It is not uncommon for sureties that issue payment bonds to deny claims brought by subcontractors and suppliers. After an “investigation”, a surety’s typical response is that the claim is denied because the debt is the subject of a good faith dispute between the bond claimant and the surety’s principal. Of course, questions often arise regarding the thoroughness and completeness of the surety’s investigation. For example, no one expects the surety’s bond principal to state that there was no legitimate reason for its nonpayment and that the surety should pay the subcontractor or supplier whatever amount it claims due, which raises the question of whether the surety should have to do more than ask its principal why the bill was not paid. Moreover, sureties – like everyone else – do not want to part with money unless they are forced to do so.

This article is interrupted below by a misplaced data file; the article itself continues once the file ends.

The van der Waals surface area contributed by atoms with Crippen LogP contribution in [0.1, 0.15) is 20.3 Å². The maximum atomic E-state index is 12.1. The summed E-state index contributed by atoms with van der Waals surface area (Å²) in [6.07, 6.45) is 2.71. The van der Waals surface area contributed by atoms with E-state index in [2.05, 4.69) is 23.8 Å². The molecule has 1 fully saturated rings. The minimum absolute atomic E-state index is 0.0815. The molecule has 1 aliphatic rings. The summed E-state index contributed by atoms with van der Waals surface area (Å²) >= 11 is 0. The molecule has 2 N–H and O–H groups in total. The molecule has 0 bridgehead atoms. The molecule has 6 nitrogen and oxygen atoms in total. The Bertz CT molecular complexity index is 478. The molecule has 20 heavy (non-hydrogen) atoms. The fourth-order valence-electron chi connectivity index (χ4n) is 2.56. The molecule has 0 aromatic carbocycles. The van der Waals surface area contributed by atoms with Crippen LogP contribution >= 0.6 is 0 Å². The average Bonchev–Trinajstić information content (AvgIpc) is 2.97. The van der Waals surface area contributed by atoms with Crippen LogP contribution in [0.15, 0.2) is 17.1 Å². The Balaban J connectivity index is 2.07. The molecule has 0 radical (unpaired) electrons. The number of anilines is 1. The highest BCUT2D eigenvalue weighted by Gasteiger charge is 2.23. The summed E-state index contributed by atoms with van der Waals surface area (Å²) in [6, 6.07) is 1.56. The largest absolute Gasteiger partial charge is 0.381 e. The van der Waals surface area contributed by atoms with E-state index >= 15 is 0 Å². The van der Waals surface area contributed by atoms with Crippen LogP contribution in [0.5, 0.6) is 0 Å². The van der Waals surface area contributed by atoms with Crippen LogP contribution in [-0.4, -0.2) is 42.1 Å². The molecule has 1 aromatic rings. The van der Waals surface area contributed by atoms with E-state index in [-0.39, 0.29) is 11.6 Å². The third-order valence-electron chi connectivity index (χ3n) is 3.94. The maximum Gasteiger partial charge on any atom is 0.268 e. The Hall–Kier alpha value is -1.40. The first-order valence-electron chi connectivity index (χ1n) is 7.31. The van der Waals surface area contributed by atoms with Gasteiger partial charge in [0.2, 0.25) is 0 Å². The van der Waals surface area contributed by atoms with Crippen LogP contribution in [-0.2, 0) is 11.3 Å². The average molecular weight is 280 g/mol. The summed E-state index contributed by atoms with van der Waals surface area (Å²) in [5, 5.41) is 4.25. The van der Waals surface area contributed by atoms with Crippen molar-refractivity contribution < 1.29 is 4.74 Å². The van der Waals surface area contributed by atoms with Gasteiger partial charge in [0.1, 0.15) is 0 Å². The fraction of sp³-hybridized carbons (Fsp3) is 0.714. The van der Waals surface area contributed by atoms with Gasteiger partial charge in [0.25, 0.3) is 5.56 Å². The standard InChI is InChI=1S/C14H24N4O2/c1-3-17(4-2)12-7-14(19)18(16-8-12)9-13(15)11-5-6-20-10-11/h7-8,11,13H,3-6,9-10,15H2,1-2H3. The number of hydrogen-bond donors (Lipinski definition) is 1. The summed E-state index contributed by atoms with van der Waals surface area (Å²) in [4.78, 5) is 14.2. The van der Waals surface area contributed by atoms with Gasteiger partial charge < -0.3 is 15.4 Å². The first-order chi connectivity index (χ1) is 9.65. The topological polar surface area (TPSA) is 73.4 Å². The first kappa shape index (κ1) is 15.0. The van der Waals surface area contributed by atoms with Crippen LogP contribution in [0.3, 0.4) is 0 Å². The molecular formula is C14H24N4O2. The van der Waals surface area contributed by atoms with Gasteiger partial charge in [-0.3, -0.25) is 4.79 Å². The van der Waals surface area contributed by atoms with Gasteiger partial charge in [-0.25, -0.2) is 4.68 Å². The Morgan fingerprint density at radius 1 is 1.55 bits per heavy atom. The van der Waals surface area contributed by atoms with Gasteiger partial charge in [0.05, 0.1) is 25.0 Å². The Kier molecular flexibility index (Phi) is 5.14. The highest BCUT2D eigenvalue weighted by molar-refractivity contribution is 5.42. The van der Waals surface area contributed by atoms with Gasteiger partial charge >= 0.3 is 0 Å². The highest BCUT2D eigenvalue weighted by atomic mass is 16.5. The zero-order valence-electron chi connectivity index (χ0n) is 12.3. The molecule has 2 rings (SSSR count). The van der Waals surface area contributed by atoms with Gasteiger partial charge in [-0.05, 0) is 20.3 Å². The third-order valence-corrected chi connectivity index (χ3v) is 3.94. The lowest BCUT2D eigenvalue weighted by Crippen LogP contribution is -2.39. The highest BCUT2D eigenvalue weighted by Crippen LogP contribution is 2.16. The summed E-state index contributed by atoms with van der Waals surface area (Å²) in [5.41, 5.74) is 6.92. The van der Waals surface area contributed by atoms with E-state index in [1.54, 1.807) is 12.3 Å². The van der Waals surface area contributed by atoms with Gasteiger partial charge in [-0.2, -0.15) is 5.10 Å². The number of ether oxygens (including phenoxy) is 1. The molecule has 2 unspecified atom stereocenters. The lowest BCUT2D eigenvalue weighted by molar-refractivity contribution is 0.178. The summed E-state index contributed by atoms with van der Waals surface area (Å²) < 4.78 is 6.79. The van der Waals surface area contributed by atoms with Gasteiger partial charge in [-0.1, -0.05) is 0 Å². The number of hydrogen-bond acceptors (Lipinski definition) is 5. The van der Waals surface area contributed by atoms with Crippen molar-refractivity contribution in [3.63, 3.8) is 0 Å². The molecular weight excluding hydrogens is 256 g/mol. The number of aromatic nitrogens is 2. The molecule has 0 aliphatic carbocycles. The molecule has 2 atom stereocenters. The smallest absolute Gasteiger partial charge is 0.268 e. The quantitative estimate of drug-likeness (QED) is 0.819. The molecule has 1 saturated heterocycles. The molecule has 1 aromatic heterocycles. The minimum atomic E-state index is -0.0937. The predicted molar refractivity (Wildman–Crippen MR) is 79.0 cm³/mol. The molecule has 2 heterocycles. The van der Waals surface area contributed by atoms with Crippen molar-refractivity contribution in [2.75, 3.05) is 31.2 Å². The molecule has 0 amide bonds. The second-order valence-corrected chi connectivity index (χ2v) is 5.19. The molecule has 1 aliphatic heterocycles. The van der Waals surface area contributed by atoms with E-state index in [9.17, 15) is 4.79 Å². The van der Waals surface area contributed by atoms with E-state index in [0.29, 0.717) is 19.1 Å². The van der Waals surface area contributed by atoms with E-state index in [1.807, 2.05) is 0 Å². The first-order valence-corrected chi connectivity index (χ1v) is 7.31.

I recently handled a matter where a general contractor did not pay a subcontractor more than half a million dollars. There was no justification for the nonpayment. The surety, however, still failed to pay or deny the claim within 90 days as required by Conn. Gen. Stat. Sec. 49-42. Instead, the surety took no action.